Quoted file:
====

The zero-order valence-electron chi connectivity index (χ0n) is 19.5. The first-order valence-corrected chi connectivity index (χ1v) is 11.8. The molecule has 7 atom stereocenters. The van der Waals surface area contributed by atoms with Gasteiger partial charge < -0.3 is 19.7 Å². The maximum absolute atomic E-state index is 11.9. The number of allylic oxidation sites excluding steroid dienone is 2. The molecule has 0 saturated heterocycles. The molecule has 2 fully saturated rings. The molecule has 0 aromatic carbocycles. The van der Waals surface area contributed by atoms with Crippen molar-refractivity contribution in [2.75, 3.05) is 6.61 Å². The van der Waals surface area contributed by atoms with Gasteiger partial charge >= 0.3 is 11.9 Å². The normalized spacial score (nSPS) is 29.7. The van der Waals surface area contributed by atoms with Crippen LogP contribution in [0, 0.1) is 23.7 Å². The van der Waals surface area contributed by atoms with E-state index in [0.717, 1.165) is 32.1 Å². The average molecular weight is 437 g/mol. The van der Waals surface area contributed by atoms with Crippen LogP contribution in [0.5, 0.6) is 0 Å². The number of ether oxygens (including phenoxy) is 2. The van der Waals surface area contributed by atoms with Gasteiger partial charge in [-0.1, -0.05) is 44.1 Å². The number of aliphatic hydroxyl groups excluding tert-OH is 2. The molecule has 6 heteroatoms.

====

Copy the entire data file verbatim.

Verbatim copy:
The zero-order valence-electron chi connectivity index (χ0n) is 19.5. The first-order valence-corrected chi connectivity index (χ1v) is 11.8. The molecule has 7 atom stereocenters. The van der Waals surface area contributed by atoms with Gasteiger partial charge < -0.3 is 19.7 Å². The maximum absolute atomic E-state index is 11.9. The number of allylic oxidation sites excluding steroid dienone is 2. The molecule has 0 saturated heterocycles. The molecule has 2 fully saturated rings. The molecule has 0 aromatic carbocycles. The van der Waals surface area contributed by atoms with Crippen molar-refractivity contribution in [2.75, 3.05) is 6.61 Å². The van der Waals surface area contributed by atoms with Gasteiger partial charge >= 0.3 is 11.9 Å². The normalized spacial score (nSPS) is 29.7. The van der Waals surface area contributed by atoms with Crippen LogP contribution in [0, 0.1) is 23.7 Å². The van der Waals surface area contributed by atoms with E-state index in [0.717, 1.165) is 32.1 Å². The average molecular weight is 437 g/mol. The van der Waals surface area contributed by atoms with Crippen LogP contribution in [0.5, 0.6) is 0 Å². The number of ether oxygens (including phenoxy) is 2. The van der Waals surface area contributed by atoms with Gasteiger partial charge in [-0.1, -0.05) is 44.1 Å². The number of aliphatic hydroxyl groups excluding tert-OH is 2. The molecule has 6 heteroatoms.